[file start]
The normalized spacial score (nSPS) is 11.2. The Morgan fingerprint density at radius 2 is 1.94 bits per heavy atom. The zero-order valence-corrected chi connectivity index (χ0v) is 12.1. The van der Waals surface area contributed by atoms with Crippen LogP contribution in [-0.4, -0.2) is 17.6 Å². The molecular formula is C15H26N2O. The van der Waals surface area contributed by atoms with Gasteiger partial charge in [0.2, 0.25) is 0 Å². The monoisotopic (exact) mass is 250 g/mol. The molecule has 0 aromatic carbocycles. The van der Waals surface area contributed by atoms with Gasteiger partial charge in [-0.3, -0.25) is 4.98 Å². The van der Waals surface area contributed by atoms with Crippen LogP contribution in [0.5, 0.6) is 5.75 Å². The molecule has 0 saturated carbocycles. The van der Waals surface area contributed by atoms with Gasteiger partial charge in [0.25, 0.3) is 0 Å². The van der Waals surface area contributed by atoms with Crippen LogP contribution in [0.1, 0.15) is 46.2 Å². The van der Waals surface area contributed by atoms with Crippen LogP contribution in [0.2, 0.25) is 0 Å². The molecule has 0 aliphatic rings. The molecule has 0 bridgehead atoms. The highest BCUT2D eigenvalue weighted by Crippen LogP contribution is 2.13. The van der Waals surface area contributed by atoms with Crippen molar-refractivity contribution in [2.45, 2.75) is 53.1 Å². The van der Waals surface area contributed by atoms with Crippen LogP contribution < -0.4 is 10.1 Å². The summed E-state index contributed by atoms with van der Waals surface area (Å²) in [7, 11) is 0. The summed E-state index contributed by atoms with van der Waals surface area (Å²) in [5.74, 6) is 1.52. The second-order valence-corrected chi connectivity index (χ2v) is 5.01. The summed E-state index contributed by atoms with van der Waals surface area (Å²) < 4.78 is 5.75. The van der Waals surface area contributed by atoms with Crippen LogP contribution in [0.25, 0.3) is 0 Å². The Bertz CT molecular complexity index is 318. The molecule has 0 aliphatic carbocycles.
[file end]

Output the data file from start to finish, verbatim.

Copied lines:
The normalized spacial score (nSPS) is 11.2. The Morgan fingerprint density at radius 2 is 1.94 bits per heavy atom. The zero-order valence-corrected chi connectivity index (χ0v) is 12.1. The van der Waals surface area contributed by atoms with Crippen LogP contribution in [-0.4, -0.2) is 17.6 Å². The molecular formula is C15H26N2O. The van der Waals surface area contributed by atoms with Gasteiger partial charge in [0.2, 0.25) is 0 Å². The monoisotopic (exact) mass is 250 g/mol. The molecule has 0 aromatic carbocycles. The van der Waals surface area contributed by atoms with Gasteiger partial charge in [-0.3, -0.25) is 4.98 Å². The van der Waals surface area contributed by atoms with Crippen LogP contribution in [0.5, 0.6) is 5.75 Å². The molecule has 0 saturated carbocycles. The van der Waals surface area contributed by atoms with Gasteiger partial charge in [0.25, 0.3) is 0 Å². The van der Waals surface area contributed by atoms with Crippen LogP contribution in [0.1, 0.15) is 46.2 Å². The van der Waals surface area contributed by atoms with Crippen LogP contribution in [0.2, 0.25) is 0 Å². The molecule has 0 aliphatic rings. The molecule has 0 bridgehead atoms. The highest BCUT2D eigenvalue weighted by Crippen LogP contribution is 2.13. The van der Waals surface area contributed by atoms with Crippen molar-refractivity contribution in [2.45, 2.75) is 53.1 Å². The van der Waals surface area contributed by atoms with Crippen LogP contribution < -0.4 is 10.1 Å². The summed E-state index contributed by atoms with van der Waals surface area (Å²) in [7, 11) is 0. The summed E-state index contributed by atoms with van der Waals surface area (Å²) in [5.74, 6) is 1.52. The second-order valence-corrected chi connectivity index (χ2v) is 5.01. The summed E-state index contributed by atoms with van der Waals surface area (Å²) < 4.78 is 5.75. The van der Waals surface area contributed by atoms with Crippen LogP contribution in [0.25, 0.3) is 0 Å². The Bertz CT molecular complexity index is 318. The molecule has 0 aliphatic carbocycles.